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What Is Greasemonkey
Pages: 1, 2, 3, 4

Coding a User Script

User scripts are written in JavaScript. On every page you visit, Greasemonkey looks through the list of installed user scripts, determines which ones apply to this page (based on the @include and @exclude directives), and executes them after the page is loaded but before it is rendered. The scripts themselves can do anything you like. Butler works on a number of different Google pages, and does different things to each type of page, so it contains some code to check where exactly we are and calls the appropriate methods.



For example, on Google web search results pages, Butler adds the "Enhanced by Butler" banner along the top, removes the ads along the top and right sides of the results, adds the "try your search on..." line, and may also add other "try your search on..." lines for inline movie reviews, news headlines, weather forecasts, and product results. The code to do this is straightforward:

var href = window.location.href;

// Google web search
if (href.match(/^http:\/\/www\.google\.[\w\.]+\/search/i)) {
  Butler.addLogo();
  Butler.removeSponsoredLinks();
  Butler.addOtherWebSearches();
  Butler.addOtherInlineMovieReviews();
  Butler.addOtherInlineNewsResults();
  Butler.addOtherInlineForecasts();
  Butler.addOtherInlineProductSearches();
}

Each of these functions is defined elsewhere in the Butler user script. (Greasemonkey user scripts are always self-contained. If you need to bundle multiple interdependent scripts, you're probably better off writing a browser extension.)

Managing User Scripts

The Butler user script barely scratches the surface of what Greasemonkey can do. There are literally thousands of user scripts, some targeting a single page or a single site, others that work on every page. Because you can have multiple user scripts installed, Greasemonkey provides a graphical interface for managing them.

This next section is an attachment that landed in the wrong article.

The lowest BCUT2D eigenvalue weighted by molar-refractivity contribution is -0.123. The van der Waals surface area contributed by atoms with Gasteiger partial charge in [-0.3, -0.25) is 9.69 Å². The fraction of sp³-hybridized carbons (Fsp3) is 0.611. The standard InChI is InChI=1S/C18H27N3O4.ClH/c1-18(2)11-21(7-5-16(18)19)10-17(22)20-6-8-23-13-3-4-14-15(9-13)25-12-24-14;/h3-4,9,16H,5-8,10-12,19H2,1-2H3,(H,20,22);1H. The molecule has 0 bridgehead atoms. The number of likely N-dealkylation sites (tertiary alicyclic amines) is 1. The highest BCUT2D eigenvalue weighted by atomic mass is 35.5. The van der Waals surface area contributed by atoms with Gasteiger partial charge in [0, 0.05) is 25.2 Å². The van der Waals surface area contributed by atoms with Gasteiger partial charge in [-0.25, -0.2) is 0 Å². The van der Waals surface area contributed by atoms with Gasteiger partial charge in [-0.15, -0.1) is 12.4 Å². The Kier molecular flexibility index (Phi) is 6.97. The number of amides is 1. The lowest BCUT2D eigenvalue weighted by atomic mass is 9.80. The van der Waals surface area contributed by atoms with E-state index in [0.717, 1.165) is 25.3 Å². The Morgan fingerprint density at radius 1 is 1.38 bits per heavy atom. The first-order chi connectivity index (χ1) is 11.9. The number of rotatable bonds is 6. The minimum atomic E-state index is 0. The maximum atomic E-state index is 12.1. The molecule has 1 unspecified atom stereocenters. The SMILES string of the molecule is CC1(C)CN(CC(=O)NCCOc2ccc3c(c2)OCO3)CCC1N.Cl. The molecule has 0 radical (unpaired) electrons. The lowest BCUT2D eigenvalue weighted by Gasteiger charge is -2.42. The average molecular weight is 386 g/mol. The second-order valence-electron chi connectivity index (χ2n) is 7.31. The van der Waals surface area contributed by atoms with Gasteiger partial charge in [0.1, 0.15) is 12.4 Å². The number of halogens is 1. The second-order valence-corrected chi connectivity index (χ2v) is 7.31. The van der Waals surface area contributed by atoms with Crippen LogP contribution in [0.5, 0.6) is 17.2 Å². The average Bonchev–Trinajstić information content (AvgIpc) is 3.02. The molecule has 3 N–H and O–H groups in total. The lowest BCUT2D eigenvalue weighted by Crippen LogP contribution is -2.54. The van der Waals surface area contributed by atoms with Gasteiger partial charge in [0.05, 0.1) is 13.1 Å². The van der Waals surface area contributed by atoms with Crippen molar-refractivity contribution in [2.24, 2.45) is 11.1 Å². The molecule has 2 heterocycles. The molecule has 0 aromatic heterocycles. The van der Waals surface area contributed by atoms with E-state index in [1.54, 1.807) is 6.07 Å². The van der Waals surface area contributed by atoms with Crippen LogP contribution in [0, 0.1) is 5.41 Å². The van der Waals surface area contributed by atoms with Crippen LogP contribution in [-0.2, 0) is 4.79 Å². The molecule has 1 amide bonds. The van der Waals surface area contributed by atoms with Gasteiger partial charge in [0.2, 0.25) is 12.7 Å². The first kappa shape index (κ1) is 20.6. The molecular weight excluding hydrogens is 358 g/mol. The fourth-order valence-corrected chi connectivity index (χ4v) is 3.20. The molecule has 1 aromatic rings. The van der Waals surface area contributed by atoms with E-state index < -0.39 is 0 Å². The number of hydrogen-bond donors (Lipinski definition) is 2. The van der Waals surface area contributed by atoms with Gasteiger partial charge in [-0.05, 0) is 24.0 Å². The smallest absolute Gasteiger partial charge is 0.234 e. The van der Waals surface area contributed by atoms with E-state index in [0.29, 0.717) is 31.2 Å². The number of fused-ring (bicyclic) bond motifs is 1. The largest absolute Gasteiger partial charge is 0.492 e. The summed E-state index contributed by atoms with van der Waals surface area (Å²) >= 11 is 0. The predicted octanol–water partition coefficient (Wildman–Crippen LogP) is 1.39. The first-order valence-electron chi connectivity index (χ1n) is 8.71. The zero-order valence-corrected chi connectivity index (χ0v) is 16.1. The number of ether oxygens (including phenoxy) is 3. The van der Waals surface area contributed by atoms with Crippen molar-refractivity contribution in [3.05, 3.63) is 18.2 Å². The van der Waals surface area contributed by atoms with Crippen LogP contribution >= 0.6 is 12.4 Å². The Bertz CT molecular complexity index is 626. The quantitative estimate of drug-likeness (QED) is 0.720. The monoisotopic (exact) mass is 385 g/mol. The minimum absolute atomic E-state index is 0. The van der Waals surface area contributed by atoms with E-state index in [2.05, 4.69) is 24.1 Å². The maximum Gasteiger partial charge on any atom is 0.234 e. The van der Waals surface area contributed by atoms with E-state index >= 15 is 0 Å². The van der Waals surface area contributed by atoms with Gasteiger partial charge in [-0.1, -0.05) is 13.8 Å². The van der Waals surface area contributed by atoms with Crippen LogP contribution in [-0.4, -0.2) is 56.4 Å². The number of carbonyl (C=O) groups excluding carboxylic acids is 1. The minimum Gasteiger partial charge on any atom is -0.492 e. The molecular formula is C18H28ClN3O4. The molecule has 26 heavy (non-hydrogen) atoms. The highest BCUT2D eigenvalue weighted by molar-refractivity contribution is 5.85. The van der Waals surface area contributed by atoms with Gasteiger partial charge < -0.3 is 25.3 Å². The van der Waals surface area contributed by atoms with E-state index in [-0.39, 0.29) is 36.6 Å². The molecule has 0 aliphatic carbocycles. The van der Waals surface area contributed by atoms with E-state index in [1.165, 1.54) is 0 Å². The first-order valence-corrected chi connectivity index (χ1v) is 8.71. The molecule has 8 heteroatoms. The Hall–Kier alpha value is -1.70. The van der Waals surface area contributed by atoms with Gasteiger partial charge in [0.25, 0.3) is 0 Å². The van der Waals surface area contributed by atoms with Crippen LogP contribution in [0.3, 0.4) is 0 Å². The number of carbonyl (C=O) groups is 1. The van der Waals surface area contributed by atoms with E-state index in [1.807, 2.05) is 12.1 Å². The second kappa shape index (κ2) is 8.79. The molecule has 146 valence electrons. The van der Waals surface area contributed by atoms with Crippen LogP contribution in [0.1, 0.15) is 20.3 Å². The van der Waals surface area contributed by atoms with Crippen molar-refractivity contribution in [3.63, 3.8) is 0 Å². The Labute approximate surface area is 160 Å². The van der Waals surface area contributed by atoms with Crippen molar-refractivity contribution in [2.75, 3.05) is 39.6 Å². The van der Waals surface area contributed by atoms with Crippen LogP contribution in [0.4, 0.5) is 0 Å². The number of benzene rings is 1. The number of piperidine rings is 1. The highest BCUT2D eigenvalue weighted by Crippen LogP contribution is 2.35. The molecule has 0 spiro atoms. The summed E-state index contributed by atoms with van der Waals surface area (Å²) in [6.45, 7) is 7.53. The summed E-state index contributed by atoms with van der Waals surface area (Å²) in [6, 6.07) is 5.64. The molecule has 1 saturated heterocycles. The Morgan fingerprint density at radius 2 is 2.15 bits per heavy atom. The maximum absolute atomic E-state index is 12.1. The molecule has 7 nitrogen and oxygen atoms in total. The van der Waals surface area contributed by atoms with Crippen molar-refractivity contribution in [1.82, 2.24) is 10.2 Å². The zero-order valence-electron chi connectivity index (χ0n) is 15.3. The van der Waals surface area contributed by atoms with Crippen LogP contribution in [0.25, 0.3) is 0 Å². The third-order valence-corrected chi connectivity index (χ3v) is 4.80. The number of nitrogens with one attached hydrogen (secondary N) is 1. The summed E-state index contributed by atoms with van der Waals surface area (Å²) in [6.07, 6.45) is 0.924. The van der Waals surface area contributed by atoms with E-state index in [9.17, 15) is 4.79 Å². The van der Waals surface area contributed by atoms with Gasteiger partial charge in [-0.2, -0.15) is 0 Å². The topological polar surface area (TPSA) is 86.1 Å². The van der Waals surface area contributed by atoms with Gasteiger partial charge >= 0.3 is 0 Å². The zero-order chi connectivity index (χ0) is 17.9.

From the Firefox Tools menu, select "Manage User Scripts" (See Figure 6). Here you can see all the user scripts you have installed, change their configuration, disable them temporarily, or uninstall them completely. You can even edit a user script "live" and see your changes immediately, without restarting Firefox. This is enormously helpful while you're developing your own user scripts.

figure 6
Figure 6: Manage User Scripts

Finding User Scripts

Many user scripts are available at the Greasemonkey script repository. Here are some of my favorites:

  • Book Burro adds a floating window to book retailers like Amazon.com and Barnes & Noble. While you're browsing for a book, you can get price comparisons from other retailers--without leaving the page! (See Figure 7.)

    figure 7
    Figure 7

  • Nice Titles changes link tooltips from boring yellow to a sleek translucent window instead.
  • Recent Searches tracks your Google searches--both what you searched for and where you ended up--and displays them on the Google home page and search results pages.
  • Google SearchKeys adds keyboard shortcuts to Google search results, so you can press "1" to go to the first search result link, "2" to go to the second, and so on.
  • Magic Line remembers everything you read and lets you find anything later by pressing Ctrl + Shift + L and autocompleting your search based on page titles, URLs, keywords, categories, page excerpts, and specially marked links. It's like your own personal command line for the web.

Have fun remixing the web!

Mark Pilgrim is an accessibility architect who can be found stirring up trouble at diveintomark.org.


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